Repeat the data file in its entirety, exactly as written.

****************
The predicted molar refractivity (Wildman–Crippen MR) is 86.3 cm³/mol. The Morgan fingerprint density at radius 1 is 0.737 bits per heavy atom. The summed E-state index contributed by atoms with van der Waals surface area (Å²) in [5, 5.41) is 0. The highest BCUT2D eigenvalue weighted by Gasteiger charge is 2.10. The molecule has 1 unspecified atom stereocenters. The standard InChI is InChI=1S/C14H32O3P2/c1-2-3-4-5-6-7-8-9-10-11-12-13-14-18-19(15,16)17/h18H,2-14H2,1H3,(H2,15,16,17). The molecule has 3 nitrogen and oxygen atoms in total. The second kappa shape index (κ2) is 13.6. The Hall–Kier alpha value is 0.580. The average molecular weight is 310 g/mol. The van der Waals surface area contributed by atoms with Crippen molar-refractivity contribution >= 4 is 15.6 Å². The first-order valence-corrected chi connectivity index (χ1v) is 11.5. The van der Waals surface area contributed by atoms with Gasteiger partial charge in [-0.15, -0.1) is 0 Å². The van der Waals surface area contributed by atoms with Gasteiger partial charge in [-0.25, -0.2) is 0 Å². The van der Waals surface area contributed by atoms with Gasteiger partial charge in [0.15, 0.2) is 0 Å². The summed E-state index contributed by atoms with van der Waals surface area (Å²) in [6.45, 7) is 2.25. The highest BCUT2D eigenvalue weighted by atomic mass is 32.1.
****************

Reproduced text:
The predicted molar refractivity (Wildman–Crippen MR) is 86.3 cm³/mol. The Morgan fingerprint density at radius 1 is 0.737 bits per heavy atom. The summed E-state index contributed by atoms with van der Waals surface area (Å²) in [5, 5.41) is 0. The highest BCUT2D eigenvalue weighted by Gasteiger charge is 2.10. The molecule has 1 unspecified atom stereocenters. The standard InChI is InChI=1S/C14H32O3P2/c1-2-3-4-5-6-7-8-9-10-11-12-13-14-18-19(15,16)17/h18H,2-14H2,1H3,(H2,15,16,17). The molecule has 3 nitrogen and oxygen atoms in total. The second kappa shape index (κ2) is 13.6. The Hall–Kier alpha value is 0.580. The average molecular weight is 310 g/mol. The van der Waals surface area contributed by atoms with Crippen molar-refractivity contribution >= 4 is 15.6 Å². The first-order valence-corrected chi connectivity index (χ1v) is 11.5. The van der Waals surface area contributed by atoms with Gasteiger partial charge in [-0.15, -0.1) is 0 Å². The van der Waals surface area contributed by atoms with Gasteiger partial charge in [-0.25, -0.2) is 0 Å². The van der Waals surface area contributed by atoms with Gasteiger partial charge in [0.15, 0.2) is 0 Å². The summed E-state index contributed by atoms with van der Waals surface area (Å²) in [6.45, 7) is 2.25. The highest BCUT2D eigenvalue weighted by atomic mass is 32.1.